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Living the good life in a Bloomington cottage

August 7, 2012

[This post first appeared as an article in the Bloomington Herald-Times “Homes” section on August 4, 2012, Click on any image to enlarge. ]

Veda and Steve on the porch of Veda’s backyard art studio, built using architectural salvage to resemble a Victorian-era coach house.

Bloomington’s Near West Side is a historic district filled with many lovely old houses built around the end of the 1800s, but the home of Veda Stanfield and Steve Arnold is one of the most appealing.

From the shady front verandah to the cottage garden in the back, the entire place emanates old-fashioned charm. Although the interior is fully modern, with skylights and a contemporary kitchen, there’s still the sense of being firmly footed in Bloomington’s past.

Veda admired the house for many years but had no idea she would someday own it.

“We were meant to be here,” she emphasized, then related the story of how she ended up as its owner.

Some years ago, when Veda was a single parent, she and her son rented the house just across the alley. When Darryl and Eric Antilla began rehabbing the old house with the verandah, the manager of Veda’s rental commented “they’re doing great things to that house.” Veda watched their progress from a distance.

The living room has two shades of green on the walls, an enormous skylight, and an oilcloth that Veda made herself.

“I thought the house was so sweet, but I had no chance of owning it at that time,” she said. “Years later, after I’d married Steve, we looked at everything that came up for sale in this neighborhood. We didn’t see anything we wanted until we were at a holiday party at a friend’s place and I met the owners of this house. I told them, ‘if you ever sell, let me know.’ They said they were thinking of moving out west. I told them ‘don’t even list the house, I’ll buy it!’ I came over and toured the house, and on the spot I signed an agreement to buy the house, subject to Steve’s approval.”

Veda and Steve were living at that time in a condo on the other side of town, and of course needed to find a buyer for it.

“After church one day I overheard a woman say to a friend, ‘My boyfriend saw this great place on the Near West Side but it was already sold.’ And she was talking about this house! I told her that Steve and I were buying it, but that we had a lovely condo that her friend might be interested in.’ And he ended up buying it.”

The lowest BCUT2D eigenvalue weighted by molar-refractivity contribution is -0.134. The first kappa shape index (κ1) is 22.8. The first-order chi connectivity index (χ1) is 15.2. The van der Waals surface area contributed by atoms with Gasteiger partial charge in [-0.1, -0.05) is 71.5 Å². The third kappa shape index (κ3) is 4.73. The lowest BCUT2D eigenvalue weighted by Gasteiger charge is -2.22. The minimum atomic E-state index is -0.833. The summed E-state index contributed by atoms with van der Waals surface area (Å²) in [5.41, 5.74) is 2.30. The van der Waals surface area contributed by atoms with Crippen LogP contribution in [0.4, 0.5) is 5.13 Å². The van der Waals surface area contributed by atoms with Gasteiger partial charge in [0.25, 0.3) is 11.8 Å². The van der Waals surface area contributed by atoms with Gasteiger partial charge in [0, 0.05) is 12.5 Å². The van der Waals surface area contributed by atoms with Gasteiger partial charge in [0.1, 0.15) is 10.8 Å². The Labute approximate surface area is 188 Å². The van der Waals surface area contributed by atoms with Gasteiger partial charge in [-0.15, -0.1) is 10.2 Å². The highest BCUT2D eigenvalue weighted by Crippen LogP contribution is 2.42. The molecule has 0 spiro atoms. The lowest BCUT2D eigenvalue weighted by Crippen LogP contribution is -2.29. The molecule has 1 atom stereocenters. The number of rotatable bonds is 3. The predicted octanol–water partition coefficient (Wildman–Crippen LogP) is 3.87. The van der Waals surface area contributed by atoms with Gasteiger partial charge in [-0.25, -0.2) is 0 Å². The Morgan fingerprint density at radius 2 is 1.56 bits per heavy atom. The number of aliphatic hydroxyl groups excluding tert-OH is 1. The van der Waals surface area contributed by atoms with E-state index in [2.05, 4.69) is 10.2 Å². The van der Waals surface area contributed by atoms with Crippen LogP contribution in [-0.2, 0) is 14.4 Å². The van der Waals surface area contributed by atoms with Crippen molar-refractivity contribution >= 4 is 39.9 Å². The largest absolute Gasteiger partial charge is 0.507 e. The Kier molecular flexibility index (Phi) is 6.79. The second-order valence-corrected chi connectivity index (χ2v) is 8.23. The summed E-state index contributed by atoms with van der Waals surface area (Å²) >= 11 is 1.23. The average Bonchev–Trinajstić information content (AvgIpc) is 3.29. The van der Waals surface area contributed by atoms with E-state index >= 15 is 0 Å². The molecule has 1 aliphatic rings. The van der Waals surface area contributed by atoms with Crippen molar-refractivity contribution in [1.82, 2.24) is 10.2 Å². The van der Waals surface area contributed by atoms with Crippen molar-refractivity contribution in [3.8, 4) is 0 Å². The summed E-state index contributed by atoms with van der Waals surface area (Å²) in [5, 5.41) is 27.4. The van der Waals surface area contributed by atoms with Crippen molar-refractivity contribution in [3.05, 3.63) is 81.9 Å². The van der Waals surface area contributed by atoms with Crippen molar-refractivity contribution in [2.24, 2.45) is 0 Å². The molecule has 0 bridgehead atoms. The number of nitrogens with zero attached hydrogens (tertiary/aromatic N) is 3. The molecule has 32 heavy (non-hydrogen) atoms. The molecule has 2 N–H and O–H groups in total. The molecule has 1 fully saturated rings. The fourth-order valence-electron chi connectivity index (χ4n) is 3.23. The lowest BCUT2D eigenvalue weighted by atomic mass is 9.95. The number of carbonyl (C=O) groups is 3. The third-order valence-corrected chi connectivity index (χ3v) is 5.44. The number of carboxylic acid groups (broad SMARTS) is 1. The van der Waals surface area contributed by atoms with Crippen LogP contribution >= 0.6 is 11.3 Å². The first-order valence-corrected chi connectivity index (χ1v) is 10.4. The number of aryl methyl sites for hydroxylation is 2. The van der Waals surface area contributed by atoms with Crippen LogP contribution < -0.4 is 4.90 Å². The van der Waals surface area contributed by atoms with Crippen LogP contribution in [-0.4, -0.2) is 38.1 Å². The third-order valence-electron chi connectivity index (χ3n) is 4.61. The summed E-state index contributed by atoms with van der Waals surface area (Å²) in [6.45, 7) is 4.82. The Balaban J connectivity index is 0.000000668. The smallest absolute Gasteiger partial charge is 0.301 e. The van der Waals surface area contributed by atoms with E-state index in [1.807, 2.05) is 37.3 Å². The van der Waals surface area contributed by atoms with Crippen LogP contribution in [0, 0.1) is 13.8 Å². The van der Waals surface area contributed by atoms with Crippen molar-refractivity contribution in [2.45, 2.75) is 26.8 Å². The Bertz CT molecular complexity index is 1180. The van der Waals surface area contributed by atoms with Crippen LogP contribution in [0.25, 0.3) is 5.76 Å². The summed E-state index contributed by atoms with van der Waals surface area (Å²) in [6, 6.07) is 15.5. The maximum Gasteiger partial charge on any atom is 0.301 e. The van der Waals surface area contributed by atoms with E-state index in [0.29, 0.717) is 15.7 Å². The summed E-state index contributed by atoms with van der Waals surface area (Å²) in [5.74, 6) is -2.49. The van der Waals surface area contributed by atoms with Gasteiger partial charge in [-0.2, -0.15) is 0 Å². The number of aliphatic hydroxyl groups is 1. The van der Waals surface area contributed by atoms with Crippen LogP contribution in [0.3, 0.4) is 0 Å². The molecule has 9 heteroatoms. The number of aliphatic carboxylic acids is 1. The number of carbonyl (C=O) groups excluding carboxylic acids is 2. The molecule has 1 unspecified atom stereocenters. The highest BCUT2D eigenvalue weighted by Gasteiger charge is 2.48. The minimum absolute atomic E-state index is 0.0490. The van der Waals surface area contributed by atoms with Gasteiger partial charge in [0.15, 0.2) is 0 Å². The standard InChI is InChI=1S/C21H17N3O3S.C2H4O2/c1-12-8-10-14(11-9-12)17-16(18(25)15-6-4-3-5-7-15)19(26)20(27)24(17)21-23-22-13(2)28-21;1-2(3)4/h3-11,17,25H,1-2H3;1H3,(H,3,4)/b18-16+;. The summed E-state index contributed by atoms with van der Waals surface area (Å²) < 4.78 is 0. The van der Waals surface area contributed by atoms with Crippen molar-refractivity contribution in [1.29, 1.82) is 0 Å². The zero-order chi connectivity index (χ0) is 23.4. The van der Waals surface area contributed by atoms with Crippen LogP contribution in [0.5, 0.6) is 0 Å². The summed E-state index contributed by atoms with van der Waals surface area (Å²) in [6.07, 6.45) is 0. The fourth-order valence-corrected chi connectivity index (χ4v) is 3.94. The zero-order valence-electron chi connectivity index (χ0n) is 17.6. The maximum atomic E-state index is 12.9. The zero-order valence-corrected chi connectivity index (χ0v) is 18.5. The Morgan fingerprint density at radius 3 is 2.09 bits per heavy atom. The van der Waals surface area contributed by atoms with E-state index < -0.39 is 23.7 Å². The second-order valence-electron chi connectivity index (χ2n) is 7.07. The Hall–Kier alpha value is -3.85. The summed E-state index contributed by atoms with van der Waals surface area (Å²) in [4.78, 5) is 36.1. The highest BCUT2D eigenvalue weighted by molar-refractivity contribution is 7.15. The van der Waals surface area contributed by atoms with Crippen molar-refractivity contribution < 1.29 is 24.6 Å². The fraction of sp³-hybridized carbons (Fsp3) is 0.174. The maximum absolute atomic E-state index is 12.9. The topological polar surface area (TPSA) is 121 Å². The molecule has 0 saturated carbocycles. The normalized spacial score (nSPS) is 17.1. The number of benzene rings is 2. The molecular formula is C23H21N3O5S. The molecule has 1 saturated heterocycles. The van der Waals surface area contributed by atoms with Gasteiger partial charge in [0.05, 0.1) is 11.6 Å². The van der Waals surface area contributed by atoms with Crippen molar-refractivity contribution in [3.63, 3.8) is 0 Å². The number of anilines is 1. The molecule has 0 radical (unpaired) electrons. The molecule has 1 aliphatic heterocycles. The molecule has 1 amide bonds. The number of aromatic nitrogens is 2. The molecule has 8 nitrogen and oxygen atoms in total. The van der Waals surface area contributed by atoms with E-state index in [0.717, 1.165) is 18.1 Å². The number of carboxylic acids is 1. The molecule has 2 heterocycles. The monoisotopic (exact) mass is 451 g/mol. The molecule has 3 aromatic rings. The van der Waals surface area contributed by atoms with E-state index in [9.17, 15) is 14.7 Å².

The charming kitchen of this 1800s home is fully contemporary.

Twenty-some years ago, the Near West Side had not yet been gentrified.

“When we moved back into this neighborhood it wasn’t cool yet,” Veda laughed. “It was the wrong side of the tracks – back when there still were tracks. The Showers factory hadn’t been rehabbed yet and the Farmers’ Market wasn’t here yet. A few years after we moved in, this house was on the annual BRI house tour, and people walked through and said, surprised, ‘This is really nice…but isn’t it a dangerous neighborhood?’”

Actually, a strong sense of community has always united the Near West Side, which has an active neighborhood association. Veda and Steve researched their home and learned that their house began as a two-room double-pen cottage in the 1860s, and by the 1890s had gained the front room with the verandah and the rear addition. Their house was owned originally by the Thornton family.

The art studio was built on the site of the old Thornton barn.

“My former landlord across the alley was John Layman, who was born in his house and died there 86 years later,” Veda recalled. “He remembered sneaking into May Thornton’s yard as a boy to steal apples from her tree. When we built my artist’s studio in the back, John told us that it was exactly where May Thornton used to have her barn.”


By the 1890s the original double-pen house had gained a room built onto the front, with a wraparound verandah, as well as a rear addition.

The studio is Veda’s; she’s an accomplished painter. Golden Hands Construction designed the building to resemble an old-time carriage house or barn. All its windows and its Queen Anne porch were recycled from other now-vanished West Side buildings. May Thornton’s barn was only one of many throughout the neighborhood, for in the old days most people kept a cow or chickens in the back yard.

Lacey, a gold-laced Wyandotte hen, stands in the rich black earth of the back garden.

In keeping with neighborhood tradition, Veda keeps three fat hens that scratch in the deep, rich black earth in the back yard. Their coop is positioned inside a decorative enclosure built by a neighbor who is a finish carpenter; its superstructure looks exactly like a garden arbor.

Gazing at the carriage-house studio, the cottage garden and the hens can give a visitor the distinct sense of having stepped back in time a century or more.

The compact kitchen work-station.

This house was a rental for quite a while in the mid-20th century, but for a much longer span of time it was a home that people loved and took care of

“People who like suburban living say, ‘It’s so awful that people walk down the sidewalk just three feet from your front porch,’” Veda said. “But that’s the good part of it for us! We sit and greet our friends who stop to talk to us.”

“I just love living here,” Steve emphasized “It’s easy to walk downtown or go to Bloomingfoods. It has a welcoming feel. Having been here for twenty years now, we know the people who live around here. Looking out the windows, the trees we planted at the beginning are now large. It’s very satisfying.”

Veda and Steve dine on the back porch when the weather permits.

The pergola-styled chicken enclosure.

From → Houses

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